White House officials, most of whom spoke on condition of anonymity about the list obtained by the AP, said the document was not intended to rank issues in any priority. They said it was produced by a White House aide — whom they wouldn't identify — in an effort to make sure the 2003 and 2004 agendas did not conflict.
Democrats scoffed at the explanation.
"It's always been clear what they've been trying to do. You just don't very often find a document that spells it out so clearly," said Joe Lockhart, press secretary in the Clinton White House.
While denying Lockhart's charge, White House officials concede the document reflects a growing attentiveness to Bush's re-election prospects. Political strategist Karl Rove will run the campaign from the White House while top deputy Ken Mehlman is likely to head the separate campaign headquarters, aides say.
Bush may begin raising money as early as June or July, they said.
The "Signature Issues" document also reflects many of Bush's well-known priorities for 2003 — with one major, previously undisclosed exception. Tax reform has slipped from Bush's first-term agenda because it is a politically charged issue that would crowd others from the picture, officials said.
But the list should put to rest speculation that Bush may drop his proposal to give Americans the means to invest portions of their Social Security benefits in the stock market. White House officials said Bush will make Social Security reform an issue in 2003 and the campaign year.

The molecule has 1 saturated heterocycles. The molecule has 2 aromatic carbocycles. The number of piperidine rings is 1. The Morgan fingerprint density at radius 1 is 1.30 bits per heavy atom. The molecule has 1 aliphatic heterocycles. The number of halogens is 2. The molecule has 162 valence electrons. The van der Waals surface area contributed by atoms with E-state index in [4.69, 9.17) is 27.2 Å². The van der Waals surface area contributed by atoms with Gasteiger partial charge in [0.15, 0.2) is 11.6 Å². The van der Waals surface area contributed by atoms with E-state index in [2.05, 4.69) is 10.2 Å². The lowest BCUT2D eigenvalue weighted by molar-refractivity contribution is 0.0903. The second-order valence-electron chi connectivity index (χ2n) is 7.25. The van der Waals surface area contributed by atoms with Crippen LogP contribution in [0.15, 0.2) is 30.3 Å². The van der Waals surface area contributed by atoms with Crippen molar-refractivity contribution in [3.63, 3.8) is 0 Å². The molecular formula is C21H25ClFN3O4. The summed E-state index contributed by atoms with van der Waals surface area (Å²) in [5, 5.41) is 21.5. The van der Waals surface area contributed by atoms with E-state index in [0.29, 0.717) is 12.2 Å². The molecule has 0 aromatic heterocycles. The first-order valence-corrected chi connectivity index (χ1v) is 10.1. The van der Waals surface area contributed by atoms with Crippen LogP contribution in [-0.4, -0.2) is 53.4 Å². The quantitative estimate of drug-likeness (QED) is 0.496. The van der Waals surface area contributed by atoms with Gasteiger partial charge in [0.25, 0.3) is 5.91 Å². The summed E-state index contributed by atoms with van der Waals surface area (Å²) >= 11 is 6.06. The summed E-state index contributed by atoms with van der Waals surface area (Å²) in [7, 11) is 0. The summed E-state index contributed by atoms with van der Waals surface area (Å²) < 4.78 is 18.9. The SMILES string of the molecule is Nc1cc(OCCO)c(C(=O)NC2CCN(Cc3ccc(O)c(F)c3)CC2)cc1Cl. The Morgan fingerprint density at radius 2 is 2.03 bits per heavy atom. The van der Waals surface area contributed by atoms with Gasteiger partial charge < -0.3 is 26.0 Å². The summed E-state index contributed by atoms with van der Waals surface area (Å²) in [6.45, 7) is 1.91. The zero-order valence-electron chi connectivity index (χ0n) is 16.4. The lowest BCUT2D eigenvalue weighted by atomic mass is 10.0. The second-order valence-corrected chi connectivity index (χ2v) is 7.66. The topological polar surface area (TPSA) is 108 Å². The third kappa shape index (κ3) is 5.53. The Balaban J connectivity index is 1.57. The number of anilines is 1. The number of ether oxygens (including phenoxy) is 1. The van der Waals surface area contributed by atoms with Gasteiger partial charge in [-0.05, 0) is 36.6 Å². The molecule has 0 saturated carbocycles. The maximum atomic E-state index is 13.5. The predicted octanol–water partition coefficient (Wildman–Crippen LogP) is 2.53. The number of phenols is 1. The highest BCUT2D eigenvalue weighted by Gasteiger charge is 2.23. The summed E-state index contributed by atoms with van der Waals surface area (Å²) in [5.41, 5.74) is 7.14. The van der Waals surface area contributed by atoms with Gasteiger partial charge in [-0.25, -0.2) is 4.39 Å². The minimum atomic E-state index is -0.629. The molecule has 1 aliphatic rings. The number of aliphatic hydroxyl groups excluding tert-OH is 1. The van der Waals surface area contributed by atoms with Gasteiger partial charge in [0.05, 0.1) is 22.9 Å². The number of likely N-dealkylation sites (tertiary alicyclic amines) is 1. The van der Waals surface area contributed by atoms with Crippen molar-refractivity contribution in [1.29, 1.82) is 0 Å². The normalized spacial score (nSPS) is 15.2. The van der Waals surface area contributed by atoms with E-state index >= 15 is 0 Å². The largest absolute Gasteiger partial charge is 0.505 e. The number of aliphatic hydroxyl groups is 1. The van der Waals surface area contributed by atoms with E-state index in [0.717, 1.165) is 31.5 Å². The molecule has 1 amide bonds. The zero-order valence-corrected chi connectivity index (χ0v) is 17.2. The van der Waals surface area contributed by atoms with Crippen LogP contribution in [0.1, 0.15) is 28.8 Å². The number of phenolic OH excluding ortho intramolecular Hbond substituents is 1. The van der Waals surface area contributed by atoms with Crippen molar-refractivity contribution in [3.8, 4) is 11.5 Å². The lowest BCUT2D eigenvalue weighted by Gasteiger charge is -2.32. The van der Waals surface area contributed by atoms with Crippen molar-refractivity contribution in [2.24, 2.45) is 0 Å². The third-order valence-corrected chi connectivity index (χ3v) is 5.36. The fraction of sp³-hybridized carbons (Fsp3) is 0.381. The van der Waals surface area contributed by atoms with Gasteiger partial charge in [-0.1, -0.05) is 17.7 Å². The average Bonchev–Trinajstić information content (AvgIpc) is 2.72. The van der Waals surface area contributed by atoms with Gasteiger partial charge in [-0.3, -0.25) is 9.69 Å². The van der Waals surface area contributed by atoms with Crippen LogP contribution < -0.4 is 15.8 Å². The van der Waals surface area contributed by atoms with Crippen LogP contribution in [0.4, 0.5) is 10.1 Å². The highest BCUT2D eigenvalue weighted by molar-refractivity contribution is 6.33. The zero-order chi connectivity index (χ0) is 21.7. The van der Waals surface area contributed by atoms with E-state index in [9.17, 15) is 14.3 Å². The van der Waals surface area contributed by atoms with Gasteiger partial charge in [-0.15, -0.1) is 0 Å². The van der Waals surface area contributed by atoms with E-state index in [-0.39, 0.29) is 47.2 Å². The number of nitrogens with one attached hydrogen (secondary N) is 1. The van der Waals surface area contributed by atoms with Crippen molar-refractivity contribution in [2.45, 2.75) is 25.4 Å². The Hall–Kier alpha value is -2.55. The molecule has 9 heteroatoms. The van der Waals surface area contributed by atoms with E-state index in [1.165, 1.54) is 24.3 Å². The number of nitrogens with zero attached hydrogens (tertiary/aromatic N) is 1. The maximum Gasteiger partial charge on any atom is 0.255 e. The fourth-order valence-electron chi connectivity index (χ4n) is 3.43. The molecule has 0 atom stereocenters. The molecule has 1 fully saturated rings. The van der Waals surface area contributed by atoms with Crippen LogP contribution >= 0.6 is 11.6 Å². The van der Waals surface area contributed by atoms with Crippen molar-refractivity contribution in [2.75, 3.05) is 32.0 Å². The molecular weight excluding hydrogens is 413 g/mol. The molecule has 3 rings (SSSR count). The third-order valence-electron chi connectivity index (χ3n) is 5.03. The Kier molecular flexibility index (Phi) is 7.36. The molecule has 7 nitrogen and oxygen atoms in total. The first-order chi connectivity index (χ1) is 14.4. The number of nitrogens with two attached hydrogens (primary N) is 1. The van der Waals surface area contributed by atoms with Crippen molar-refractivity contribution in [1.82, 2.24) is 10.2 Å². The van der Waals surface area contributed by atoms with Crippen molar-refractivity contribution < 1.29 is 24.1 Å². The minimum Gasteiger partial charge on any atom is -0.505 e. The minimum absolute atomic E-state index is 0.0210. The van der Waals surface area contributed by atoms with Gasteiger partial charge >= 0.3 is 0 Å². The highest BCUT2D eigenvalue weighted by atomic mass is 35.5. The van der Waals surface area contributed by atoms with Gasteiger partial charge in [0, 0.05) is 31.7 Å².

Bush's promise to ease immigration laws got lost after the Sept. 11 attacks, but the issue's appearance on the list reflects plans to rejuvenate the debate in 2003 in an effort to court Hispanic voters in 2004, officials said.
In his weekly radio address Saturday, Bush outlined his agenda for 2003 starting with the war against terrorism. "We will make certain that terrorists and their supporters are not safe in any cave or corner of the world," the president said.
The 2004 "Signature Issues" list was part of a large collection of documents on the 2003 agenda prepared for review by Bush's staff, but not the president, officials said. The 2004 document and Bush's re-election campaign were only briefly mentioned at the end of the December meeting, one of the officials said.
Though chaired by Card, the meeting was organized by Rove's strategic planning unit, one official said.
Rove upset Democrats in January when he told Republicans, "We can go to the country on this issue" of terrorism. It was the first public acknowledgment that the war on terrorism — then less than six months old — would be a potent political issue for the White House.
Other examples soon followed, including:
_ Mehlman gave GOP activists a PowerPoint computer slide presentation that had as its first item: "Focus on War and Economy."
_ Republicans raised money by selling pictures of Bush aboard Air Force One during the Sept. 11 crisis.
_ In the midterm campaign, some GOP candidates worked with the White House to obliquely challenge the patriotism of Democrats who contested details of Bush's homeland security department plan.